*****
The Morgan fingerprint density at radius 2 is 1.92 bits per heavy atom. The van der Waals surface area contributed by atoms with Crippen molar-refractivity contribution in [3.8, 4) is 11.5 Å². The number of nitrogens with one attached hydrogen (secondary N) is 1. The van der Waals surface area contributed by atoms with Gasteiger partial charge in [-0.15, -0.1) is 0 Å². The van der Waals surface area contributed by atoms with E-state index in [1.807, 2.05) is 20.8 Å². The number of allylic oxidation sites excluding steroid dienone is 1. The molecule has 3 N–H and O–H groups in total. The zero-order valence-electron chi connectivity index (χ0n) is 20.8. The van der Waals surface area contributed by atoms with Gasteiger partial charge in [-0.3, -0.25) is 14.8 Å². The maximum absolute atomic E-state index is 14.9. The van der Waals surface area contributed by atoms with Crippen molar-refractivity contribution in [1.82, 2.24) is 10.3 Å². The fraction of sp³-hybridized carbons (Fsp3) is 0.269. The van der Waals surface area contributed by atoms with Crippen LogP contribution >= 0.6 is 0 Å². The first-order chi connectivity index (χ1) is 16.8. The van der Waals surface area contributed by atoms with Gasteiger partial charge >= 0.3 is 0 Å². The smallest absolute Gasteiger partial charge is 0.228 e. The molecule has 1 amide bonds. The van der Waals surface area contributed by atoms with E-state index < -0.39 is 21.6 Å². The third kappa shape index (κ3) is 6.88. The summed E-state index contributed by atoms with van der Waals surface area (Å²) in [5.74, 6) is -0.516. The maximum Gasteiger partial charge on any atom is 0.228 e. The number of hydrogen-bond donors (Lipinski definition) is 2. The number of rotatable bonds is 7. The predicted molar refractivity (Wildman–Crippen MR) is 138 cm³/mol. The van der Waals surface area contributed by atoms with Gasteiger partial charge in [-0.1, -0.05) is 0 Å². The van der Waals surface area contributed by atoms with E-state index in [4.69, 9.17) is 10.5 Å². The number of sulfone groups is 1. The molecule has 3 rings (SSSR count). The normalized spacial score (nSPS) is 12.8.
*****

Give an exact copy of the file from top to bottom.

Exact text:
The Morgan fingerprint density at radius 2 is 1.92 bits per heavy atom. The van der Waals surface area contributed by atoms with Crippen molar-refractivity contribution in [3.8, 4) is 11.5 Å². The number of nitrogens with one attached hydrogen (secondary N) is 1. The van der Waals surface area contributed by atoms with Gasteiger partial charge in [-0.15, -0.1) is 0 Å². The van der Waals surface area contributed by atoms with E-state index in [1.807, 2.05) is 20.8 Å². The number of allylic oxidation sites excluding steroid dienone is 1. The molecule has 3 N–H and O–H groups in total. The zero-order valence-electron chi connectivity index (χ0n) is 20.8. The van der Waals surface area contributed by atoms with Gasteiger partial charge in [-0.3, -0.25) is 14.8 Å². The maximum absolute atomic E-state index is 14.9. The van der Waals surface area contributed by atoms with Crippen molar-refractivity contribution in [1.82, 2.24) is 10.3 Å². The fraction of sp³-hybridized carbons (Fsp3) is 0.269. The van der Waals surface area contributed by atoms with Crippen LogP contribution >= 0.6 is 0 Å². The first-order chi connectivity index (χ1) is 16.8. The van der Waals surface area contributed by atoms with Gasteiger partial charge >= 0.3 is 0 Å². The smallest absolute Gasteiger partial charge is 0.228 e. The molecule has 1 amide bonds. The van der Waals surface area contributed by atoms with E-state index < -0.39 is 21.6 Å². The third kappa shape index (κ3) is 6.88. The summed E-state index contributed by atoms with van der Waals surface area (Å²) in [5.74, 6) is -0.516. The maximum Gasteiger partial charge on any atom is 0.228 e. The number of hydrogen-bond donors (Lipinski definition) is 2. The number of rotatable bonds is 7. The predicted molar refractivity (Wildman–Crippen MR) is 138 cm³/mol. The van der Waals surface area contributed by atoms with Gasteiger partial charge in [-0.1, -0.05) is 0 Å². The van der Waals surface area contributed by atoms with E-state index in [4.69, 9.17) is 10.5 Å². The number of sulfone groups is 1. The molecule has 3 rings (SSSR count). The normalized spacial score (nSPS) is 12.8.